Underwater Blasting - Part 2

Reducing environmental adverse effects

The main environmental effects produced by underwater blasting are terrestrial vibrations and hydrostatic shock waves (López Jimeno, López Jimeno, & Garcia Bermudez, 2017, p. 881).

Land vibrations

Before any production activity is carried out, a study is made of the buildings close to the blasting zone to establish their current state of conservation and maximum permissible vibration limits. Once the actual state of these buildings is assessed, a detonation test campaign begins, which consists of a detonation of small charges located at known distances from these structures in such a way that the lower charge will be located at a shorter distance, and charges with higher magnitude are positioned far away from the previous one. This arrangement can be seen in figure 7 where a hypothetical test is carried out for four different charges ©, with this configuration it is possible to obtain twenty different values of particle peak velocity (PPV) registered by the seismographs network (S) distributed in points of interest at a specific distance (d). The expected results for this hypothetical test can be seen in table 2.

Figure 7. Test blasting campaign. The general arrangement of charges (C1-C4) at a given distance (d1-d4) of a seismograph station (S1-S4)

Table 2. test

With the data obtained, it is possible through multivariate statistical regression to obtain the coefficients of the general law of attenua, and once this is determined for a certain level of confidence, the operative maximum instantaneous charge (MIC) for the production blasts are then established. Determining the attenuation law can be done quite simply by using the O-Pitblast software, just importing the seismographs data (figure 8), and then determining the attenuation law for the desired level of confidence (figure 9).

Figure 8. Raw data import from seismograph and visualization (O-Pitblast).

Figure 9. Curves/lines and their respective attenuation law.

Hydrostatic shock wave

Hydrostatic shock waves generated by underwater detonations can cause damage to structures or vessels, divers, or existing aquatic fauna (López Jimeno, López Jimeno, & Garcia Bermudez, 2017). To minimize these damages, techniques are used that aim to both reduce the intensity of the hydrostatic shock wave and to scare away the fauna in its surroundings. For the first case, the use of bubble curtains is normally employed (figure 10). For the second case, fish deterrents systems are used (figure 11).

Figure 10. Bubble curtain operation

Figure 11. Fauna Guard transducers and hydrophone in São Francisco do Sul, Brazil (Van der meio, Marinus Maria Van Eekelen, Aart Kastelein & Mark, 2015)

Bubble Curtain

According to M Keevin and L. Hempen (1997) in their manual The Environmental Effects of Underwater Explosions with Methods to Mitigate Impacts describes the bubble curtain as:

A bubble curtain also called an air curtain or air screen is created by injecting compressed air into the water column. Bubble curtains are walls of bubbles rising from a bottom-resting bubbler manifold supplied with compressed air. Bubbler manifolds are typically constructed using rows of parallel pipes with small holes drilled along their length. The pipes are supplied with air from one or more distribution headers that equalize the pressure to each pipe. Bubble curtains are effective in reducing pressures across the air bubble curtain (Strange, 1963). Research has shown that a small fractional volume of air bubbles in water increases the compressibility several orders of magnitude above that in bubble-free water, thereby greatly reducing the velocity and increasing attenuation of acoustic waves (Domenico, 1982a). As a result, bubble curtains have been routinely used by demolition engineers to protect underwater structures from damage by underwater explosive shock waves (Domenico, 1982b). Guidelines for such use are given in (Langefors & Kihlstrom, 1978).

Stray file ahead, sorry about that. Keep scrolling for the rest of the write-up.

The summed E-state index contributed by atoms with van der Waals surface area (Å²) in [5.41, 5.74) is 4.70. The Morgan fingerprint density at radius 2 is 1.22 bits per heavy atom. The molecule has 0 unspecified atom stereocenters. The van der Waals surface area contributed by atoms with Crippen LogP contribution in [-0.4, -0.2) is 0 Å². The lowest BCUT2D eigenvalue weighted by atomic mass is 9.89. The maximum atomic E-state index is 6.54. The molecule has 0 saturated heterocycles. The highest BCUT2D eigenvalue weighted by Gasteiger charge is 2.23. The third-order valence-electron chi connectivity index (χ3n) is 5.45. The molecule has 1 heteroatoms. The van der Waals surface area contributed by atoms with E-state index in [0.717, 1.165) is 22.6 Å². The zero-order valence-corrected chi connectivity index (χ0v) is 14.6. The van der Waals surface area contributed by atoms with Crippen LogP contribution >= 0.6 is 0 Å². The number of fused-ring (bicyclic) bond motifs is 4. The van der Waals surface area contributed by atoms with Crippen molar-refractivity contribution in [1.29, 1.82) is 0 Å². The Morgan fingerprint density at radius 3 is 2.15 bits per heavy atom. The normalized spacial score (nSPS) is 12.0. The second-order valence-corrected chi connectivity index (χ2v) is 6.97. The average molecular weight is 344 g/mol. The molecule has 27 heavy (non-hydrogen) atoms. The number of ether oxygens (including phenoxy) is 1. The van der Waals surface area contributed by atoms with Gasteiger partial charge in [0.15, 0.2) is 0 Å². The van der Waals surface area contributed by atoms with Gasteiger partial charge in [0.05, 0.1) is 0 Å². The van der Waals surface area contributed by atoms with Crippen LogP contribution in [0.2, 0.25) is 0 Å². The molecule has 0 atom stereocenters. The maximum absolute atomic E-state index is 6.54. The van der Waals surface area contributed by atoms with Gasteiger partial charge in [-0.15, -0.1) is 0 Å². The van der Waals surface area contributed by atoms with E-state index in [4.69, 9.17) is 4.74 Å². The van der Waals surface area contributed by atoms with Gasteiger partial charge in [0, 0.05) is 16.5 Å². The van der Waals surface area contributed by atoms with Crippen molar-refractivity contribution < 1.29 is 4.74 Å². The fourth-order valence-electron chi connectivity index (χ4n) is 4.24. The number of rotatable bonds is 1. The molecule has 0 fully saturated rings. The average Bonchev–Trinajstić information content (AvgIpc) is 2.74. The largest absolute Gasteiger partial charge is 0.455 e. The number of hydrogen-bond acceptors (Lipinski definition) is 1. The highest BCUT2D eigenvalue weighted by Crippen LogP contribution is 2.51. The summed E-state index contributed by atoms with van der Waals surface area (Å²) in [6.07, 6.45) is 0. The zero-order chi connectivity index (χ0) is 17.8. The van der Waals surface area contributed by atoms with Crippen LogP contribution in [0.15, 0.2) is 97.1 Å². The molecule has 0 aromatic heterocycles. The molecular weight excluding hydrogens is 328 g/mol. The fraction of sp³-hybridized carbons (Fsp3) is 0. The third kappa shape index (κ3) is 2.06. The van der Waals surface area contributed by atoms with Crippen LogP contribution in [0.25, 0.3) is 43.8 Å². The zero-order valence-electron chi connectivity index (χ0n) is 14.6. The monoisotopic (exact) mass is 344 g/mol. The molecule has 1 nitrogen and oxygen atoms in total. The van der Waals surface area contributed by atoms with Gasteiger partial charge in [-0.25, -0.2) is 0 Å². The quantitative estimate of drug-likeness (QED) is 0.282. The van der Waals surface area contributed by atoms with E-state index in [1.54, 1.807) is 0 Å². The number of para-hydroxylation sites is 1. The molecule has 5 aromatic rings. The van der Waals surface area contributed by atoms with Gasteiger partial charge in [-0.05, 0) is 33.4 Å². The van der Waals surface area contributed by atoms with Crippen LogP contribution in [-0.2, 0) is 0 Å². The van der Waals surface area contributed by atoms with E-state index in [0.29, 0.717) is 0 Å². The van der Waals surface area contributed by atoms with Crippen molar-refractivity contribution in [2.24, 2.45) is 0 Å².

An example of the attenuation of the hydrostatic pressure promoted by the bubble curtain can be seen in (Lucke, Lepper, Blanchet, & Siebert, 2011), (Croci, et al., 2014), (PANĂ, ARRIGONI, GABILLET, & ORBAN, 2016).

In Underwater blasting operations, the bubble curtain is placed around the blasting zone after all holes are drilled and charged. Normally a tug boat is used for this task (figure 12).

Figure 12. Detail for the Bible curtain and proximity to the Port facilities. (Couceiro & Lopez Cano, Controlled Underwater Blasting in Santos Port, Brazil, 2016)

Fish deterrents systems

Marine fauna may be adversely affected by marine construction works as a result of physical interaction with construction equipment and/or exposure to high levels of underwater sound.

(Van der meij, Marinus Maria van Eekelen, Aart Kastelein, & Mark, 2015).

There are two general types of acoustic fish deterrents: continuous wave and pulsed wave. These deterrents use sound/pressure waves (noise) to influence the behavior of aquatic organisms. Continuous-wave sonar uses high-intensity, low-frequency sonar waves generated from a

Low-Frequency Active (LFA) sonar source array. Pulsed pressure waves are high-intensity sound/pressure waves generated by a sound source (hydro gun, air gun, blast explosive) to irritate aquatic organisms (U.S. ARMY CORPS OF ENGINEERS ) (https://www.usace.army.mil/).

Examples of applications can be seen in M Keevin e L. Hempen (1997), Wamboldt (2019), R. Noatch e D. Suski (2012), Van der mei, et al (2015).

Figure 13. FaunaGuard in Norrköping (Sweden) hanging off the drilling and blasting barge before deployment. (Van der mei et al, 2015).


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